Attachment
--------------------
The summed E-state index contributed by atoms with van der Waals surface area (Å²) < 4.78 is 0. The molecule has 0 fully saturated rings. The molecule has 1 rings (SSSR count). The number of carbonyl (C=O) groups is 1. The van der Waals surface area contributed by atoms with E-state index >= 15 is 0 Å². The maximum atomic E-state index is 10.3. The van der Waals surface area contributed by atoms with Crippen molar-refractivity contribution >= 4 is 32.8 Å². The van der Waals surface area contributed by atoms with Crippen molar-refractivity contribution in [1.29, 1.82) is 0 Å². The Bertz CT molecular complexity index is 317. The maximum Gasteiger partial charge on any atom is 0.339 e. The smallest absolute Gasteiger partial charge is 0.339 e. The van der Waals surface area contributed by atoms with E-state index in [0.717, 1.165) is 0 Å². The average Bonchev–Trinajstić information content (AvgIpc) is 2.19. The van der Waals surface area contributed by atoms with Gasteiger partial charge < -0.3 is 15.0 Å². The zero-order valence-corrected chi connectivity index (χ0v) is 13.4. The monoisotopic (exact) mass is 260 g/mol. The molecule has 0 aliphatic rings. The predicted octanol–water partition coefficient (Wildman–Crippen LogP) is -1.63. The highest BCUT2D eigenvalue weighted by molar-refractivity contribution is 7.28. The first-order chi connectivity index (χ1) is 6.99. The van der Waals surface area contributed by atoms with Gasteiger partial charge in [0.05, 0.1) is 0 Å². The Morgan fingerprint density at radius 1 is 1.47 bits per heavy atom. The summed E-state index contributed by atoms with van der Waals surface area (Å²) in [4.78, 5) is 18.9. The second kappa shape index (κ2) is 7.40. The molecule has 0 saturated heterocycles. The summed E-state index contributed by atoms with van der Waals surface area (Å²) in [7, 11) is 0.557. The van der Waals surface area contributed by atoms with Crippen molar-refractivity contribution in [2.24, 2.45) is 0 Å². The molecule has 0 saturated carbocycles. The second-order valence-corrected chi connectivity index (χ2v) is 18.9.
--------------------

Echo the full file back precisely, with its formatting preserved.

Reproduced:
The summed E-state index contributed by atoms with van der Waals surface area (Å²) < 4.78 is 0. The molecule has 0 fully saturated rings. The molecule has 1 rings (SSSR count). The number of carbonyl (C=O) groups is 1. The van der Waals surface area contributed by atoms with E-state index >= 15 is 0 Å². The maximum atomic E-state index is 10.3. The van der Waals surface area contributed by atoms with Crippen molar-refractivity contribution >= 4 is 32.8 Å². The van der Waals surface area contributed by atoms with Crippen molar-refractivity contribution in [1.29, 1.82) is 0 Å². The Bertz CT molecular complexity index is 317. The maximum Gasteiger partial charge on any atom is 0.339 e. The smallest absolute Gasteiger partial charge is 0.339 e. The van der Waals surface area contributed by atoms with E-state index in [0.717, 1.165) is 0 Å². The average Bonchev–Trinajstić information content (AvgIpc) is 2.19. The van der Waals surface area contributed by atoms with Gasteiger partial charge < -0.3 is 15.0 Å². The zero-order valence-corrected chi connectivity index (χ0v) is 13.4. The monoisotopic (exact) mass is 260 g/mol. The molecule has 0 aliphatic rings. The predicted octanol–water partition coefficient (Wildman–Crippen LogP) is -1.63. The highest BCUT2D eigenvalue weighted by molar-refractivity contribution is 7.28. The first-order chi connectivity index (χ1) is 6.99. The van der Waals surface area contributed by atoms with Gasteiger partial charge in [0.05, 0.1) is 0 Å². The Morgan fingerprint density at radius 1 is 1.47 bits per heavy atom. The summed E-state index contributed by atoms with van der Waals surface area (Å²) in [4.78, 5) is 18.9. The second kappa shape index (κ2) is 7.40. The molecule has 0 saturated heterocycles. The summed E-state index contributed by atoms with van der Waals surface area (Å²) in [7, 11) is 0.557. The van der Waals surface area contributed by atoms with Crippen molar-refractivity contribution in [2.24, 2.45) is 0 Å². The molecule has 0 saturated carbocycles. The second-order valence-corrected chi connectivity index (χ2v) is 18.9.